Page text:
The decrease in the heat-related mortality since 1999 occurred despite the progressive shift of the temperatures towards warmer ranges. It has been attributed to the implementation the Heat Health Prevention Plan [31]. Moreover, other factors may contribute to changes in susceptibility to non-optimal temperatures, such as the ageing population, improvements in healthcare and health interventions, living conditions and urban built environment, and social progress (Table 4). The proportion of population aged over 65 years increased by 6.2% between 1979 and 1989 and 2009–2018, life expectancy 6.5 years, GDP 67.5% and health expenditure was doubled. In addition, the use of air conditioning has increased in the last decades from 9 to 43.7%, which can also explain part of the decline in the heat-related mortality [33]. We acknowledge some limitations in our study. First, we considered all causes of death, including ones that might not be related to ambient temperatures, rather than just natural causes. However, this has allowed us to include all deaths in locations with less than 10,000 inhabitants that have been rarely considered in previous studies in Spain. Likewise, our study did not consider geographic variability since the main objective was to address the long-term adaptation to non-optimal temperatures at the national level. Second, we could not differentiate between physiological, behavioral, cultural, society-based and technology-driven adjustments. This is a standard limitation in epidemiological studies of long-term adaptation to climate and weather. However, as previously stated, we summarized the trends of non-climate driven factors changing over 40 years, such as demographic changes and economic growth, which could influence long-term adaptation to climate (Table 4). Third, we did not include data on air pollution and influenza epidemics. Nevertheless, Buckley et al. [38] stated that air pollution should not confound the effects of temperature. Others also showed no changes in the temperature-mortality association when fitting influenza epidemics in sensitivity analyses [39]. Finally, we accounted for short-term mortality displacement of up to three weeks. Mortality displacement at a longer scale was not considered. However, Armstrong et al. [40] reported that the effects of having low winter mortality in the following summer were low in Spain.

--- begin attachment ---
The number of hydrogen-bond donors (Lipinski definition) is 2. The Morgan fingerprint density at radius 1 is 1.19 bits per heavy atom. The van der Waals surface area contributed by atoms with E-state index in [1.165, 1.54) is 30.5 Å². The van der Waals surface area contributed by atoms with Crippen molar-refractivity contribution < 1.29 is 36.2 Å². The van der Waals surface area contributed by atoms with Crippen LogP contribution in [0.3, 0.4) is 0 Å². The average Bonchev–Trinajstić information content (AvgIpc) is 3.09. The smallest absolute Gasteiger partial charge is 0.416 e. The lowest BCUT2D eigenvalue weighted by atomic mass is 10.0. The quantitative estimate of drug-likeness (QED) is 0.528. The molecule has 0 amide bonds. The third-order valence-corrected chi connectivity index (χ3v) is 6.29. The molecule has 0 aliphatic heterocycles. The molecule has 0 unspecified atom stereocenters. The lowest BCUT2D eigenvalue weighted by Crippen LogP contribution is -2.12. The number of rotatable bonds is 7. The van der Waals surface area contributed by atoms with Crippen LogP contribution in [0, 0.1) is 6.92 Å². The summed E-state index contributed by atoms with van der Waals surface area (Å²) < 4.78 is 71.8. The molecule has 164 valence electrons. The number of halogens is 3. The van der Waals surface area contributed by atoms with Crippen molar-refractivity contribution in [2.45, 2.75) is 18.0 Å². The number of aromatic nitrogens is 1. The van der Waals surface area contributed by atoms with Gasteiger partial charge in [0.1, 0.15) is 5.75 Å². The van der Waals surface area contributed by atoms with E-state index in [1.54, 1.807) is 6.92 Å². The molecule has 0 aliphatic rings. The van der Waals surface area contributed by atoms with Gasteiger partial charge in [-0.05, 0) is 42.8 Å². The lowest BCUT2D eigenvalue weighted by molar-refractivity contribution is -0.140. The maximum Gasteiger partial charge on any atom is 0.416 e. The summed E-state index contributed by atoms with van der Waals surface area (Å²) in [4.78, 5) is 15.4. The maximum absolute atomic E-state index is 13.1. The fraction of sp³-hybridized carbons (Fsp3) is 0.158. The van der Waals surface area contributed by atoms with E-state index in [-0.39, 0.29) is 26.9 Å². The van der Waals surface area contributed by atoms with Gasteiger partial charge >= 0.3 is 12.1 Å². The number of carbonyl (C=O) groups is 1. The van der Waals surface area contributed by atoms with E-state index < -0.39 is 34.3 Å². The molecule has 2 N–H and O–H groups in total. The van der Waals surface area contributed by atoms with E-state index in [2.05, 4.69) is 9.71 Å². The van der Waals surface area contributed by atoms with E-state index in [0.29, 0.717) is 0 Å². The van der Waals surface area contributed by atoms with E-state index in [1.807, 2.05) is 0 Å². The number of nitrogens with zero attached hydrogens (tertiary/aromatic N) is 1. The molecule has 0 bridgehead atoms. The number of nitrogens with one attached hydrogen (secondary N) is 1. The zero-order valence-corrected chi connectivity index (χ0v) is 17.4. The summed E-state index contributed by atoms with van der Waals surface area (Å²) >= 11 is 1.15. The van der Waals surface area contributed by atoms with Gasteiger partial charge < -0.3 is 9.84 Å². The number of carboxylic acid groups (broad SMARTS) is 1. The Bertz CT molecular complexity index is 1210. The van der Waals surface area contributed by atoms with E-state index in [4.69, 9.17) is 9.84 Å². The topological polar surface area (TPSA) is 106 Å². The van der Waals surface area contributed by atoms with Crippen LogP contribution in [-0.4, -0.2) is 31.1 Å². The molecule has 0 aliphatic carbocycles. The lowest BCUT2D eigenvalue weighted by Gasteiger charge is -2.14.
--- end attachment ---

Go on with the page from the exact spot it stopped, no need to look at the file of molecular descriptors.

Table 4 Changes in the demographic and socioeconomic indicators in Spain between 1979 and 2018

Conclusion

Our study provides nationwide quantitative estimates for long-term adaptation to non-optimal temperatures in Spain over the past 40 years. Despite the progressively warmer temperatures in Spain, we observed a persistent flattening of the exposure-response curves, which marked an expansion of the optimal temperature ranges for cold and heat. Adaptation has been produced to some extent in a non-uniform manner with a substantial decrease in cold-related mortality, while for heat became more apparent in the most recent decade only. Since the climate change projections indicate a substantial increase in temperatures in Spain [4, 6] and more than a third of all deaths caused by heat may be attributable to global warming [41], Spain must set as a priority to develop an adaptation strategy to climate change.

Availability of data and materials

Mortality data cannot be made publicly available under the Spain National Institute of Statistics (INE) sharing agreement. Temperature data can be downloaded from the European Centre for Medium-Range Weather Forecasts (ECMWF).

Abbreviations

RCP:

Representative Concentration Pathway

MMT:

Minimum Mortality Temperature

MMTP:

Minimum Mortality Temperature Percentile

IPCC:

Intergovernmental Panel on Climate Change

ECMWF:

Centre for Medium-Range Weather Forecasts

INSPIRE:

Infrastructure for Spatial Information in Europe